blekko

Blekko (a new search engine) has been in the news/blogs this week and it seems pretty interesting.  The about page has some interesting info – like principles for search engines.  The goal of openness is pretty interesting, though time will tell whether it’s a good idea or not.

Slashtags seem to be the main contribution – the users can add tags to webpages and those can be included in your search.  The most compelling examples seem to be adding conservative or liberal slashtags to political searches.  The complication is that slashtags are user-defined, so they include many different types of classification of texts.  Here are a few examples of slashtag types:

  • topic tags:  /music /tech /neuroscience
  • ???:  /humor /gossip
  • source politics:  /conservative /liberal
  • genre?:  /youtube /twitter /tips-and-tricks /homepage /links /blogs

The people at blekko defined several tags themselves, such as /date sorts results by date, or /people only returns pages associated with a person.

The main question in my mind is:  How much of this can’t be represented in traditional search?  In response, I’d say there are two things.  For one, tags may reflect attributes of the document that are orthogonal to the topic/bag-of-words.  Secondly, tags are defined by users, so where the author might not outright use the term “homepage”, the slashtag can fill that in.

The second concern I have is that it’s very dependent on the user base.  Even the “type” of the slashtags is dependent on the user base.  If you wanted to, you could go in and add a “/interesting” tag to things.  Because people have varying interests, that could become a useless tag.  It also strikes me as more susceptible to search engine optimization pranks (there have been a few semi-famous ones with Google), where you optimize a bad site for a search query for people you don’t like.  I think there was one about George Bush or maybe Scientology, but I can’t remember.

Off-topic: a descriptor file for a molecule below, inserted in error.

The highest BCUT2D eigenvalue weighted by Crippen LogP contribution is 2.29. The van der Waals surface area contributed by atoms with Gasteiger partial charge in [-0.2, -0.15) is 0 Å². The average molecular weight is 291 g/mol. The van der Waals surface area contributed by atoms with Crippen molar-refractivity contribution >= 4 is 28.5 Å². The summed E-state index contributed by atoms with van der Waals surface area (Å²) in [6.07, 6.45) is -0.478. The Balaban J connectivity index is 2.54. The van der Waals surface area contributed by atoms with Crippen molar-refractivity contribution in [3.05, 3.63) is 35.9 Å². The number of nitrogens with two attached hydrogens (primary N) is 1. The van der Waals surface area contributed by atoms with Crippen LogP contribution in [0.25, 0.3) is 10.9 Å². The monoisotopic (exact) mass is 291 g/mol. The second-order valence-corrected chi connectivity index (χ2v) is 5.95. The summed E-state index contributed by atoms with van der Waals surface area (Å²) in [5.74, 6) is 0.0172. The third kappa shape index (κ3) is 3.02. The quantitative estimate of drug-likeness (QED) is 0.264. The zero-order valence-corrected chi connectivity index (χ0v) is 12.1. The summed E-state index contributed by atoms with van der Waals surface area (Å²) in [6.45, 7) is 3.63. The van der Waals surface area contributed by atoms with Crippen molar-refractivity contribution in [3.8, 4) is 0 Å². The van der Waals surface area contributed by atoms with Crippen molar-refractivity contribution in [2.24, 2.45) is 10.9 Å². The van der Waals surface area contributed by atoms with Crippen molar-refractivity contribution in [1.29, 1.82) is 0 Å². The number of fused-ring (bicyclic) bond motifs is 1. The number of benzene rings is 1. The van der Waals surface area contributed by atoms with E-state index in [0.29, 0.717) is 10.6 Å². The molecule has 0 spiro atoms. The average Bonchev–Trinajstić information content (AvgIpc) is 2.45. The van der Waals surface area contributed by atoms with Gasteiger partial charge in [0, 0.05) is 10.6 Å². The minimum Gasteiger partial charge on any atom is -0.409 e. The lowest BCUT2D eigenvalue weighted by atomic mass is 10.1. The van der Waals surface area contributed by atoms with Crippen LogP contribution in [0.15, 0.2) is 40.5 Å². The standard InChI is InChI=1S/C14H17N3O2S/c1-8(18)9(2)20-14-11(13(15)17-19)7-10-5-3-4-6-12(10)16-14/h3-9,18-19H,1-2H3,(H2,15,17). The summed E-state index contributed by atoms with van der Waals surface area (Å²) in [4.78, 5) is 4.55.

Beyond the problem of reaching a consensus in slashtags and gaming them, there are intrinsic difficulties.  Like say a webpage hasn’t been tagged yet (or hasn’t been fully tagged).  This blog describes how blekko can auto-tag for certain categories, but it is a small manually-maintained tag set.  I imagine they’ll need to tag using user tags eventually, though I imagine it’s scary to trust unknown taggers.  At the same time, with topics at least there is a natural hierarchy, but I don’t think tags work that way.  For example, the query “memory /science” might not return something tagged as /neuroscience (unless I’m mistaken).

Overall I’ll say that it’s an interesting idea, but risky in terms of trusting anonymous users.  Some communities of anonymous users are excellent and others are awful.  Potentially they may come up with automated ways to flag questionable taggings for review or some similar notion to control the user base.

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